In early June, the Ohio Department of Education (ODE) released an updated draft of its ESSA plan for public comment. The department had initially intended to submit its plan earlier this spring, but after heavy pressure, state officials decided to delay submission until September. The most important part of the document is its description of the state’s proposed school accountability and intervention policies. We believe that Ohio’s plan does a good job meeting both federal and state requirements.
Still, Ohio should aim for excellence, if not perfection. Allow me to identify three improvements worthy of consideration before ODE submits its plan to the U.S. Department of Education. These are sections that ODE could likely tweak without running afoul of federal or state law.
Eliminate the Chronic Absenteeism indicator (Title I, Part A: Improving Basic Programs Operated by LEAs—Indicators; lines 428-512)
ODE proposes using Chronic Absenteeism as a new report-card measure to comply with ESSA’s requirement for an indicator of School Quality or Student Success. This is a mistake. While related to student learning, absenteeism is not itself an outcome measure, which should form the basis of school accountability. Attendance should be viewed more akin to an “input” measure, like student demographics; as the Ohio Auditor of State writes, “attendance is merely an input over which schools have minimal control.” In addition, to maintain the integrity of the indicator, a robust process may need to be in place to verify schools’ attendance data. Audits of attendance data have revealed unintentional errors or intentional manipulation of records under what the Auditor has called an “honor system” of district attendance reporting. A recent Plain Dealer article notes that the district with Ohio’s highest chronic absenteeism rate claims an error was likely made in the data. For these reasons, ODE might consider other options to comply with ESSA’s School Quality indicator, such as using only its Prepared for Success component (for high schools) or perhaps data from its Achievement component (such as “indicators met” which would cover almost all schools).
Identify the bottom 5 percent of schools for “comprehensive support”—and no more (Title I, Part A: Improving Basic Programs Operated by LEAs, Subpart 4; lines 224-233).
ESSA requires states to identify a minimum of 5 percent of schools as low-performing and in need of comprehensive support—i.e., some form of state intervention. Ohio should affirm that it will identify, per the federal minimum requirement, the bottom 5 percent of schools. But ODE should also make clearer how it plans to identify comprehensive schools—the draft only refers to the use of the summative rating system. It does not indicate whether the total number of points earned by a school, or whether the overall A-F letter grades themselves will lead to identification of comprehensive schools. ODE should use the point system that drives the A-F ratings, not the summative ratings. That’s because the number of F-rated schools may exceed the 5 percent target. Using the points system, however, would allow ODE to identify just the bottom 5 percent. By limiting the number of comprehensive-support schools, the state could better focus its resources on the organizational changes necessary to improve Ohio’s lowest performing schools. It may also discourage state policymakers from lowering the bar just to have fewer schools assigned F’s and placed under state oversight.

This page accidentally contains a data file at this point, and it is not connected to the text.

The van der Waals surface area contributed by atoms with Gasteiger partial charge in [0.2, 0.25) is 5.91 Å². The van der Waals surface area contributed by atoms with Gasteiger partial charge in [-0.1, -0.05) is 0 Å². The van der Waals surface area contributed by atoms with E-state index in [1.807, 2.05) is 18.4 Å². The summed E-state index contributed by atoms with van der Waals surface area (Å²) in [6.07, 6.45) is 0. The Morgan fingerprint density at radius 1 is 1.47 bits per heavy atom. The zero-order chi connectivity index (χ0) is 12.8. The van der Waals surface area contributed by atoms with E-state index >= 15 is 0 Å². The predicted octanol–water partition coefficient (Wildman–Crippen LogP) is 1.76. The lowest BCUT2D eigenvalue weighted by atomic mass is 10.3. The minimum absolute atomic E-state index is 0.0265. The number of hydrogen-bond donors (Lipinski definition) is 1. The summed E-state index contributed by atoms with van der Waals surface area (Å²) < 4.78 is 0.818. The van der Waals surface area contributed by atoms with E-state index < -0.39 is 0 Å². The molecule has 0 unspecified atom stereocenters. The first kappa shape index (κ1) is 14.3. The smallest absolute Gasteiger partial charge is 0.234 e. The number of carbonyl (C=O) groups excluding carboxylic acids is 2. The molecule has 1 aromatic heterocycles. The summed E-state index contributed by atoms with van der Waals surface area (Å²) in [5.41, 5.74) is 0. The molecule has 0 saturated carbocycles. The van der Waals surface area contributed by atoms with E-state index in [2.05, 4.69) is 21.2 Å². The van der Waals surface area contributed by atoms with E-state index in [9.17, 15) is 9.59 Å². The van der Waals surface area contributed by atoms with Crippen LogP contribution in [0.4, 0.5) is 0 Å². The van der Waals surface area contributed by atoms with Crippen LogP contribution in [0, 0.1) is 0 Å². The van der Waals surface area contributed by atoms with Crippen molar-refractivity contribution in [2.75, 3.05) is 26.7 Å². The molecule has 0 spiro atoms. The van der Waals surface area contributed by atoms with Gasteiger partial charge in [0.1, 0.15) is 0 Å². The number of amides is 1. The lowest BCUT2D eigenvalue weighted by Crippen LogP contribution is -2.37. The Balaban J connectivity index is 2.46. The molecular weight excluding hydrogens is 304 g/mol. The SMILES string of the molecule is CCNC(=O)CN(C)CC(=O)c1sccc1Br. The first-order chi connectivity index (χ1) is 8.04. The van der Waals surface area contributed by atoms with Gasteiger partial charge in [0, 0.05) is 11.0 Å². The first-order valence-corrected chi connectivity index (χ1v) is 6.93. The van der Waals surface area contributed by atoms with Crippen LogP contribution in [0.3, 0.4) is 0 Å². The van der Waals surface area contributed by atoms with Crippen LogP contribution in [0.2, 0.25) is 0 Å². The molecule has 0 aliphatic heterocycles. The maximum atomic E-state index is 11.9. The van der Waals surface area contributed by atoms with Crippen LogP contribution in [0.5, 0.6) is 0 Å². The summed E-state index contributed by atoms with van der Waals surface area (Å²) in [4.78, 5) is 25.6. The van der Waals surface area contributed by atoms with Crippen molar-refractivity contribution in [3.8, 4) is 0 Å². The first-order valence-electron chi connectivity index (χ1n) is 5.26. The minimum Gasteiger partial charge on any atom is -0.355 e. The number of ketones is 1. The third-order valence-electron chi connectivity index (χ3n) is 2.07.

Eliminate the Watch category of schools from the ESSA Plan (Title I, Part A: Improving Basic Programs Operated by LEAs, Subpart 4; lines 319-337).
Under ESSA, Ohio must identify two groups of schools as in need of improvement (“comprehensive” and “targeted” support schools). But ODE’s plan goes beyond these categories and identifies a third group of low-performing schools called “watch” schools. The basis for this identification is found in state, not federal, law, and ODE may not need to include Watch schools in its plan to comply with ESSA. In the coming days, Ohio lawmakers should consider eliminating or modifying the state law that allows ODE and the State Board to identify Watch schools and subject them to school improvement plans. Under federal law, Ohio must already intervene in schools with low-performing subgroups, i.e., “targeted” support schools. The Watch category goes further—perhaps a step too far—by identifying even more schools for intervention based on subgroup performance. It’s unlikely that ODE has the capacity to support in a meaningful way so many schools for improvement.
ODE’s ESSA plan should simply describe how it intends to meet federal requirements within the state accountability framework. In the areas noted above, ODE could dial back or clarify its compliance with ESSA before submitting the plan to federal officials. Each of these suggestions has the potential to reduce the administrative burdens—while maintaining accountability for outcomes—and free Buckeye educators to focus on students.